An international media freedom watchdog says Turkish government officials have defended Turkey's much-criticized press freedom record but have agreed to improve the situation for journalists.

The Committee to Protect Journalists said Friday it welcomed Turkish officials' commitment to reforming press laws and making files of jailed journalists available for independent review. The statement was issued after a meeting with President Recep Tayyip Erdogan and other officials Thursday.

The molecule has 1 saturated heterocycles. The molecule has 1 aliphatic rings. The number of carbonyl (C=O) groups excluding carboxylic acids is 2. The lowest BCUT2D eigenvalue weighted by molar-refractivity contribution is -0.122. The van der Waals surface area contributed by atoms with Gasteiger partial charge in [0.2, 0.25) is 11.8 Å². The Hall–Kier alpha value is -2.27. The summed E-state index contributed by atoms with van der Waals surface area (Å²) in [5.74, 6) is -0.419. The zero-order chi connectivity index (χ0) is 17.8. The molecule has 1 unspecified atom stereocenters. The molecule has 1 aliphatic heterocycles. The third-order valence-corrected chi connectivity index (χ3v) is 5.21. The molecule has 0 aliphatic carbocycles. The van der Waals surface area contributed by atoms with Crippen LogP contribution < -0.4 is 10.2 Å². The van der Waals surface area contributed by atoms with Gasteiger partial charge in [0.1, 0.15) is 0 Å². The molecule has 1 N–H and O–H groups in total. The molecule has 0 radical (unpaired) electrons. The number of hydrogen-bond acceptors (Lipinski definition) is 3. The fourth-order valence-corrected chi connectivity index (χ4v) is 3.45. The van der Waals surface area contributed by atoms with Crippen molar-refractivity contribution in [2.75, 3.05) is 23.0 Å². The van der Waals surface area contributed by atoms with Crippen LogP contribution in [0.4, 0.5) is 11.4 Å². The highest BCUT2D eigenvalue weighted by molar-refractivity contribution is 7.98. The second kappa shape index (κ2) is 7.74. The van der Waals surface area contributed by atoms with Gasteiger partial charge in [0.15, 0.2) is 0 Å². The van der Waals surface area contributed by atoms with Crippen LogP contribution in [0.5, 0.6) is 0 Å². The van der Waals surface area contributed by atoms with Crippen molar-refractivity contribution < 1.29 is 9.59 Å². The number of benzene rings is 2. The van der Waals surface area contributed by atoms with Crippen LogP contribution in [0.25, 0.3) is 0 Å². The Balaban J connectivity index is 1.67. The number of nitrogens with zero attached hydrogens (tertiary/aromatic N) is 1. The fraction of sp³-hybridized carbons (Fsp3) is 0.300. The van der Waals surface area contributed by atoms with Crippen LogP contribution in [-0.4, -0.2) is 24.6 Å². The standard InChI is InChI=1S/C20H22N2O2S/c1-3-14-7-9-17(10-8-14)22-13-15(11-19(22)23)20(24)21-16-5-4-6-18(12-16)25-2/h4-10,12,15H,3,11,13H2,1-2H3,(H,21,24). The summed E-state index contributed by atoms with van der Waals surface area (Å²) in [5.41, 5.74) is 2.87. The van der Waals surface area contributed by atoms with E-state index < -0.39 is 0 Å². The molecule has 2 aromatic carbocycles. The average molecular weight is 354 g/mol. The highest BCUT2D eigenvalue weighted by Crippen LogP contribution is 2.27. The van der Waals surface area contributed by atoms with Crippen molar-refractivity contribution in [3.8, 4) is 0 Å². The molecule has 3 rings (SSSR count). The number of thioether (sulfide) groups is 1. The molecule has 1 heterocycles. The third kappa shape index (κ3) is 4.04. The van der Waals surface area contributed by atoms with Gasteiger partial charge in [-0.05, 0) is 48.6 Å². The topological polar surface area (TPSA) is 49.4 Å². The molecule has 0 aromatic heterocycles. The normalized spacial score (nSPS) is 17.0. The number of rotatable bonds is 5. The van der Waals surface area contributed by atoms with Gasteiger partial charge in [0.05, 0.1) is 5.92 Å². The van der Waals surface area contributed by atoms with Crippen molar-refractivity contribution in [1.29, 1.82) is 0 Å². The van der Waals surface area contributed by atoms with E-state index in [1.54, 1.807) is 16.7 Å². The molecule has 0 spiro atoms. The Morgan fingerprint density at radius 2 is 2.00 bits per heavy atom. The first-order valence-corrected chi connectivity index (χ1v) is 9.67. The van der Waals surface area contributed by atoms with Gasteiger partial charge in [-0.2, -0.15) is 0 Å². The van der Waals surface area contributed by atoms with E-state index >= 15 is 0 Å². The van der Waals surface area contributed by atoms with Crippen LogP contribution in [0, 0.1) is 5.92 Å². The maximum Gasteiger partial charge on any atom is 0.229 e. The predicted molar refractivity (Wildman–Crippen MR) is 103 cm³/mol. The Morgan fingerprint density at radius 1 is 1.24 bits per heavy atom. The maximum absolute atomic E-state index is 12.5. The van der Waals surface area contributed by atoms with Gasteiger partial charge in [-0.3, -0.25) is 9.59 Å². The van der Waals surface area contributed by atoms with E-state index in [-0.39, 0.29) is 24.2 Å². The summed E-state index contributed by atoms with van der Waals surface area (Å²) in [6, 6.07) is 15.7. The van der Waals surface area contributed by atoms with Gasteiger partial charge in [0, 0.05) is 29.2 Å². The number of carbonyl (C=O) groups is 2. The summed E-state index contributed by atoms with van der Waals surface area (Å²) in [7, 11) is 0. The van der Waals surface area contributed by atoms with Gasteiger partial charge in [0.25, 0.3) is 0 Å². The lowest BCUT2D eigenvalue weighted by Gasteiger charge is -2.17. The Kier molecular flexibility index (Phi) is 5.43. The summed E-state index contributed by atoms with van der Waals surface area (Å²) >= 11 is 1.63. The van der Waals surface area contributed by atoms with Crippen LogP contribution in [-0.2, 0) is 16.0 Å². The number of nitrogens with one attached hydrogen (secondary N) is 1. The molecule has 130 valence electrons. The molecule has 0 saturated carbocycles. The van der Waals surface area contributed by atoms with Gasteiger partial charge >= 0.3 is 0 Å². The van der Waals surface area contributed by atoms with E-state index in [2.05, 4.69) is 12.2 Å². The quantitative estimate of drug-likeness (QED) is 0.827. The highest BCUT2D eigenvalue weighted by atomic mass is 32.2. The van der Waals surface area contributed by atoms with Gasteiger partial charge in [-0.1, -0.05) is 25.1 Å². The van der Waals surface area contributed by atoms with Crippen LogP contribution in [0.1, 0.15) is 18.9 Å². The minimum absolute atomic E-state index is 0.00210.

CPJ chairman Sandy Rowe said: "We believe officials recognize the depth of the international concern."

CPJ has previously cited Turkey as the world's worst offender for imprisoning journalists. Turkey is also criticized for intimidating journalists who publish critical material.

The watchdog said at least seven journalists are still being held in prison, while others have been conditionally released but could still face prison.